Transcripts of 4kWFIRSTwidefieldFINAL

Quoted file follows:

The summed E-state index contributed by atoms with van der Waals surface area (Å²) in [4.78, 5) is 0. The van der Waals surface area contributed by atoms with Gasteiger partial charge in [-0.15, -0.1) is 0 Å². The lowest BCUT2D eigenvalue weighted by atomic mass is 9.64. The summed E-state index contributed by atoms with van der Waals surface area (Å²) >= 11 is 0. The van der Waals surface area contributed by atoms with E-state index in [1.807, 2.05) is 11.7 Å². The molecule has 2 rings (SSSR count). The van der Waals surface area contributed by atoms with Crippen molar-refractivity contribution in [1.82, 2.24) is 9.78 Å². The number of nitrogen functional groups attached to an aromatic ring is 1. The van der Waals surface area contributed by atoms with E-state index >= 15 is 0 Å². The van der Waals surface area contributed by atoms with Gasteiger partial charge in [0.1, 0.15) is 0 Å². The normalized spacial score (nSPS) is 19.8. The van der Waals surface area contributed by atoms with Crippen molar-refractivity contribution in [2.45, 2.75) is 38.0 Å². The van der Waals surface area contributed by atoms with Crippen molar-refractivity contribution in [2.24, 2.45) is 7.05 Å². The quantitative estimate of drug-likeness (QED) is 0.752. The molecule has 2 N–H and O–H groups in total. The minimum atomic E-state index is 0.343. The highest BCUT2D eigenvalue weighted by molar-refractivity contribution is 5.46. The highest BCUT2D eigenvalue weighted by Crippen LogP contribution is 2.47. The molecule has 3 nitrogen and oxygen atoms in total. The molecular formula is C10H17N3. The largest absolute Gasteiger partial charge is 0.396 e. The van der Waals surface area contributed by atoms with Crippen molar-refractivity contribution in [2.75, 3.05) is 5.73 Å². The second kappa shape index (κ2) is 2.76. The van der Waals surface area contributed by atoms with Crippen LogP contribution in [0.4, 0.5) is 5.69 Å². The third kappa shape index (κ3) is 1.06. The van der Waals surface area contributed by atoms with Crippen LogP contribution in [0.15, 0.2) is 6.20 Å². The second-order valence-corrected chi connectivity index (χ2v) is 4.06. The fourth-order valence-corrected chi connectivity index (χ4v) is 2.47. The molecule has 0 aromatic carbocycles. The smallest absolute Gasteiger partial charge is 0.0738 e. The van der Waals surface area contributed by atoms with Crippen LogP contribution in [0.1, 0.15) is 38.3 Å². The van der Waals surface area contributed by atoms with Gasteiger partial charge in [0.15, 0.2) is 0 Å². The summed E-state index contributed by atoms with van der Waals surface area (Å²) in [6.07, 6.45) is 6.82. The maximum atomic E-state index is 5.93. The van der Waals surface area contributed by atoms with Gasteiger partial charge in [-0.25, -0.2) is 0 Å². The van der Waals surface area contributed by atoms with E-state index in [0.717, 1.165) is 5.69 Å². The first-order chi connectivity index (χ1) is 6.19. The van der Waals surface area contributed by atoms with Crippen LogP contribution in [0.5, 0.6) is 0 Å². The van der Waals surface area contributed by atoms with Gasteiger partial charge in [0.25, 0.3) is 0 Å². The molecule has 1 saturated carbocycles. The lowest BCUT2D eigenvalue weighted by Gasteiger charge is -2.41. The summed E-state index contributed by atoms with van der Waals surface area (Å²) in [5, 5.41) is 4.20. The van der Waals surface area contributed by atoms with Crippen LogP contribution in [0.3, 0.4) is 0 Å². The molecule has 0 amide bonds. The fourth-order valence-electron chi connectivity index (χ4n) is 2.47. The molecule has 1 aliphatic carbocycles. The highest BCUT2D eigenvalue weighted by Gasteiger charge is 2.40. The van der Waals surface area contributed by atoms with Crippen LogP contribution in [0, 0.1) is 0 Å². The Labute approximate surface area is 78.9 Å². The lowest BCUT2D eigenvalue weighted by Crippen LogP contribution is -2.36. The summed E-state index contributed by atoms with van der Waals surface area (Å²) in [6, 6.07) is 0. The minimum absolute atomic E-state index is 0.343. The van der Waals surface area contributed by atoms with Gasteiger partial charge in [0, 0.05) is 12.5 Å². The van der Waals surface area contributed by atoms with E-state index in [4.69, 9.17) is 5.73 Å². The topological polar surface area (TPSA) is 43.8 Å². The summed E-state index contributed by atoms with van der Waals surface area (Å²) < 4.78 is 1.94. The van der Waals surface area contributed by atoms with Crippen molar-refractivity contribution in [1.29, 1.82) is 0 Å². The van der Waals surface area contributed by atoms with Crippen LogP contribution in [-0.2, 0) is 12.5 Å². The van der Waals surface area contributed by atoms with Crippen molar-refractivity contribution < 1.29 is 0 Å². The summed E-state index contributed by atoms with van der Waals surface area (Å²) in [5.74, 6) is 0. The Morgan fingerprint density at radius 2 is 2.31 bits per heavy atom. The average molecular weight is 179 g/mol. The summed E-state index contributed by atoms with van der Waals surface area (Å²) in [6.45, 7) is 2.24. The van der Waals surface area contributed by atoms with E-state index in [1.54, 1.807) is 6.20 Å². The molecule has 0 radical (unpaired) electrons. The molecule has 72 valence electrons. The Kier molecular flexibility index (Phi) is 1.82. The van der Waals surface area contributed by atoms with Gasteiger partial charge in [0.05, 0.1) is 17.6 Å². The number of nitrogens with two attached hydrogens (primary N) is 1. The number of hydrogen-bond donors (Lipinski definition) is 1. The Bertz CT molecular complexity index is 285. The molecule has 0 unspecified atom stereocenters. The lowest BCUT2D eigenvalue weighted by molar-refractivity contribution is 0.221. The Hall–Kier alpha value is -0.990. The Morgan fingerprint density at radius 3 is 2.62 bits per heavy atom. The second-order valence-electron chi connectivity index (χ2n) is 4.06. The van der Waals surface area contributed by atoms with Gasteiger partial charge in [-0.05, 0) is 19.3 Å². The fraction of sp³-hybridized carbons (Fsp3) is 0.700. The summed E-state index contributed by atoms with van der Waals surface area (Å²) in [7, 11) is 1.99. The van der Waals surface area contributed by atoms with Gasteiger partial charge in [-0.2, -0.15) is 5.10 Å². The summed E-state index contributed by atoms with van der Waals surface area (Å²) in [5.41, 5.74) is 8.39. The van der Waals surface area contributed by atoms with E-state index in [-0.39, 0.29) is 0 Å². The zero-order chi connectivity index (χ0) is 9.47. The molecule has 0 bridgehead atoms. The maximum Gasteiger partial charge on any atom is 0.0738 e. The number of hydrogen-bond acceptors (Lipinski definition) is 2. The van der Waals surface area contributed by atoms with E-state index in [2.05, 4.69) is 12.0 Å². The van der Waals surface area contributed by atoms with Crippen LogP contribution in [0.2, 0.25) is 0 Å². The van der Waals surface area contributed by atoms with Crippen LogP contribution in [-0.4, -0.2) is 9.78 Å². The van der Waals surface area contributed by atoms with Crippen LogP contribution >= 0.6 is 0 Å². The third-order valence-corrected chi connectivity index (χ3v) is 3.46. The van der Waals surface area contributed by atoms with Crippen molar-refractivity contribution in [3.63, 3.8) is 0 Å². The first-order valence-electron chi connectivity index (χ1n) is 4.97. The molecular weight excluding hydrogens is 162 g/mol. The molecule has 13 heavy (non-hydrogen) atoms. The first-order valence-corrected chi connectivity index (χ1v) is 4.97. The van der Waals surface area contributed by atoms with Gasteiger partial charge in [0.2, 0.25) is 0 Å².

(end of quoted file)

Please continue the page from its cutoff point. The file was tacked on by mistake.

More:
[Music Throughout] The Wide Field Instrument is the heart of WFIRST. It is what allows WFIRST to take pictures with the same detail as Hubble, but covering an area 100 times larger. Despite this incredible power, the basic design is the same as telescopes around the world. Light enters through WFIRST's 2.4-meter aperture and is reflected and focused by the curved main mirror, which is also the largest mirror in the telescope. This light is reflected and focused once more by the secondary mirror. Additional elements tighten the beam even more and strip it of stray light rays before it passes through the filter wheel. This wheel has a variety of filters that allow different wavelengths of light to pass through. It spins from one to another depending on what the researcher is looking for. Finally, the focused and filtered light reaches the focal plane, where it creates an image on the detectors. These detectors use the photoelectric effect to convert photons into an electrical signal that is then then decoded into an image. In WFIRST's case, there are 18 detectors, allowing it to create 300-million-pixel images of large patches of the sky. The large number of detectors and pixels gives WFIRST its wide field of view. The size of the mirror and the precision of its optics gives WFIRST its fine imaging. This combination of image size and detail has never been possible on a space-based telescope before and will make WFIRST an indispensable tool in the future. [Explore: Solar System & Beyond] [NASA]